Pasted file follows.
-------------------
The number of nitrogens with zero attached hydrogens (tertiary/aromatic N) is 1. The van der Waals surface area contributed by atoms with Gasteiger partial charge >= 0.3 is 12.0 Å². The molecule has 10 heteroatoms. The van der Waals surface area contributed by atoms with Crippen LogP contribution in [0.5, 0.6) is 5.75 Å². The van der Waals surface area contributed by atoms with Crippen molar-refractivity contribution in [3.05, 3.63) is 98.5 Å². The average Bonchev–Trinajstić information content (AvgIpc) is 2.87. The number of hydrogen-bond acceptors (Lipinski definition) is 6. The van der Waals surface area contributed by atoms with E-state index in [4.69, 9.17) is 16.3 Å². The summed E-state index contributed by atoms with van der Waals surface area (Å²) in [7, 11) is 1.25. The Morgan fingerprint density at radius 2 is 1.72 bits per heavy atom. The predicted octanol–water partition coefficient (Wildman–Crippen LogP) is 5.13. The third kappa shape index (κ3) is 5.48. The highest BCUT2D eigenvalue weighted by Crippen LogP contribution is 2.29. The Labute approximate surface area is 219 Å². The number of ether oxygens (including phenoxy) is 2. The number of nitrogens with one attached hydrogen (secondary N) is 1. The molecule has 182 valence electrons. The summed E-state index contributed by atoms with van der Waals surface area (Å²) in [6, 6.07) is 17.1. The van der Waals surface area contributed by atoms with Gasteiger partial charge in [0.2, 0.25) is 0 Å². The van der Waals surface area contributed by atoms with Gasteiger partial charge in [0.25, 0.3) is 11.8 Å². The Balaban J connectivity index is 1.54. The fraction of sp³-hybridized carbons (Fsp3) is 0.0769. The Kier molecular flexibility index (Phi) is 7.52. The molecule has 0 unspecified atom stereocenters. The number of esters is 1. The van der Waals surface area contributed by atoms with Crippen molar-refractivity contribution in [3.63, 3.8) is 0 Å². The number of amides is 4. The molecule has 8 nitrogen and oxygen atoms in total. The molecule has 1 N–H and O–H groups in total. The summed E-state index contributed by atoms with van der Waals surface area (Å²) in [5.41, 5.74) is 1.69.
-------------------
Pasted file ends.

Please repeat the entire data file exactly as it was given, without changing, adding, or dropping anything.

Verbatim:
The number of nitrogens with zero attached hydrogens (tertiary/aromatic N) is 1. The van der Waals surface area contributed by atoms with Gasteiger partial charge >= 0.3 is 12.0 Å². The molecule has 10 heteroatoms. The van der Waals surface area contributed by atoms with Crippen LogP contribution in [0.5, 0.6) is 5.75 Å². The van der Waals surface area contributed by atoms with Crippen molar-refractivity contribution in [3.05, 3.63) is 98.5 Å². The average Bonchev–Trinajstić information content (AvgIpc) is 2.87. The number of hydrogen-bond acceptors (Lipinski definition) is 6. The van der Waals surface area contributed by atoms with E-state index in [4.69, 9.17) is 16.3 Å². The summed E-state index contributed by atoms with van der Waals surface area (Å²) in [7, 11) is 1.25. The Morgan fingerprint density at radius 2 is 1.72 bits per heavy atom. The predicted octanol–water partition coefficient (Wildman–Crippen LogP) is 5.13. The third kappa shape index (κ3) is 5.48. The highest BCUT2D eigenvalue weighted by Crippen LogP contribution is 2.29. The Labute approximate surface area is 219 Å². The number of ether oxygens (including phenoxy) is 2. The number of nitrogens with one attached hydrogen (secondary N) is 1. The molecule has 182 valence electrons. The summed E-state index contributed by atoms with van der Waals surface area (Å²) in [6, 6.07) is 17.1. The van der Waals surface area contributed by atoms with Gasteiger partial charge in [0.2, 0.25) is 0 Å². The van der Waals surface area contributed by atoms with Gasteiger partial charge in [0.25, 0.3) is 11.8 Å². The Balaban J connectivity index is 1.54. The fraction of sp³-hybridized carbons (Fsp3) is 0.0769. The Kier molecular flexibility index (Phi) is 7.52. The molecule has 0 unspecified atom stereocenters. The number of esters is 1. The van der Waals surface area contributed by atoms with Crippen molar-refractivity contribution in [3.63, 3.8) is 0 Å². The number of amides is 4. The molecule has 8 nitrogen and oxygen atoms in total. The molecule has 1 N–H and O–H groups in total. The summed E-state index contributed by atoms with van der Waals surface area (Å²) in [5.41, 5.74) is 1.69.